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    Mosquitoes around the home can be reduced significantly by minimizing the amount of standing water available for mosquito breeding. Residents are urged to reduce standing water around the home in a variety of ways.


    The best way is to avoid being bitten by mosquitoes.This can be accomplished using personal protecting  while outdoors when mosquitoes are present. Treated bed nets should be used sleeping. Mosquito repellent should be used when outdoor.


    Nearly half of the world’s population is at risk of getting malaria. Pregnant women are particularly at risk of malaria. Children under 5 years are at high risk of malaria.


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Timely Intervention

In the early 1990s, the Chinese Academy of Military Medical Services (AMMS) developed a new generation antimalarial combination therapy called ARCO®. The AMMS combined two independently developed antimalarial drugs—artemisinin and naphthoquine—which were found to be safe and able to clear parasites from the human blood streams. The independently developed drugs had good efficacy profiles when they were administered as monotherapies.

As in other countries, the Tanzanian Ministry of Health and Social Welfare was convinced by the safety and efficacy profile of ARCO and therefore introduced the drug into the health system. The decision to do so was based on the safety studies done elsewhere in Asia and Africa where the safety profile was acceptably good.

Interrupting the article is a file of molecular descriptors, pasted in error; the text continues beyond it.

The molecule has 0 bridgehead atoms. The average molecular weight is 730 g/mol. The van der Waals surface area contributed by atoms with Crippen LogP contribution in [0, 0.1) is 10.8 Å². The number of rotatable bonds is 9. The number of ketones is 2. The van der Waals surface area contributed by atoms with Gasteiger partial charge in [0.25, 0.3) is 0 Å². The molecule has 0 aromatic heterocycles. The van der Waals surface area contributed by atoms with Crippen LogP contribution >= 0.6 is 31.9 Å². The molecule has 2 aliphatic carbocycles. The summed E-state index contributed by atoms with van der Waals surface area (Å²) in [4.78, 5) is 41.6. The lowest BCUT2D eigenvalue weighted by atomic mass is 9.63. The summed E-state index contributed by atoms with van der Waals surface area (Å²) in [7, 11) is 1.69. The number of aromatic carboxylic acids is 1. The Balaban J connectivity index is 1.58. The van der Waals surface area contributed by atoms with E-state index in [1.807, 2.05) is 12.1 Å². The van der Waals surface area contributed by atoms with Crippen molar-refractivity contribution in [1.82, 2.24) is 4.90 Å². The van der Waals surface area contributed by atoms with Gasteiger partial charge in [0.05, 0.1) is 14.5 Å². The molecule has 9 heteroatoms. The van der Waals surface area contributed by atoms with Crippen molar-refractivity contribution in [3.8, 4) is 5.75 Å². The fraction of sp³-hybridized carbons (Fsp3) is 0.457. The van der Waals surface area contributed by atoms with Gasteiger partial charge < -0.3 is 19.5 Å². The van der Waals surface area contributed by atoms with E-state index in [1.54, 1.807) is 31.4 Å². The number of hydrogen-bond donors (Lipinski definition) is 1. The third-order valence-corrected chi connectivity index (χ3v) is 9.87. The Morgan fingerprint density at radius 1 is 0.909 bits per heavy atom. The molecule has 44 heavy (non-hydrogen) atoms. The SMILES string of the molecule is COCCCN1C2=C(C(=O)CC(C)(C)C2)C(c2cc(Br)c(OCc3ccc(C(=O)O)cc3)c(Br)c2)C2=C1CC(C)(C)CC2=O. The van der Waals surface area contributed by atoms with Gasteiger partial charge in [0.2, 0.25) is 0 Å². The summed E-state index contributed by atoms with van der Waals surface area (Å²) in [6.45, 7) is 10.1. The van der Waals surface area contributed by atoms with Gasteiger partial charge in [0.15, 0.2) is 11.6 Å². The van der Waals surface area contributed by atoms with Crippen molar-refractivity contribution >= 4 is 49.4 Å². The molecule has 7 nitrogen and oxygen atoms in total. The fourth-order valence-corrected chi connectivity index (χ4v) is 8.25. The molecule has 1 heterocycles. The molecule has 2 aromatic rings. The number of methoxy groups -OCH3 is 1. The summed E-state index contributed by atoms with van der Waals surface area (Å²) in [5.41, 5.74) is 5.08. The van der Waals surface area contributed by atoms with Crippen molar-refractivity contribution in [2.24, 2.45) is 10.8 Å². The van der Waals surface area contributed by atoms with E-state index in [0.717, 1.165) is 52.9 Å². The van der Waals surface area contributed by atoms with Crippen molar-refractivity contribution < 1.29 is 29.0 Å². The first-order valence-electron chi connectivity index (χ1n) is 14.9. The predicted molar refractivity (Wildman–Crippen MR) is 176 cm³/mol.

Early studies carried out in clinical sites within and outside China—in Papua, Indonesia, Nigeria, Uganda, Ivory Coast, Benin and Myanmar—have all pointed to a "glossy" profile of the drug.

Collectively, ARCO was reported to be able to rapidly clear parasites and delay the development of malaria parasite resistance to the drug. It is given as a single dose daily instead of three daily doses or three twice daily doses. The simplified dosage, therefore, provides more chances for high adherence levels.

However, after the drug was introduced in Tanzania's public health system, several adverse events were reported. The most adverse events were headache, nausea, vomiting, dizziness and abdominal pain. Faraja Robert, a mother of three living in Dar es Salaam city, recalls having a terrible headache and dizziness after taking an antimalarial drug a few years ago.

“I don't remember the brand of the medication, but what I remember today is the terrible headache and dizziness that I had experienced,” she says. Malaria is still responsible for the majority of deaths reported in Tanzania. The disease kills on average 164 Tanzanians every day. Out of those deaths, more than 80 per cent are children who have not celebrated their fifth birthday.

Using its post marketing surveillance mechanism, the Tanzania Food and Drugs Authority (TFDA) decided to ban the use of ARCO® for safety concerns that were reported.

A press release issued quite recently, withdrew the registration of ARCO and its use from the health system, stating that it was meant to align with the 2013 changes of the malaria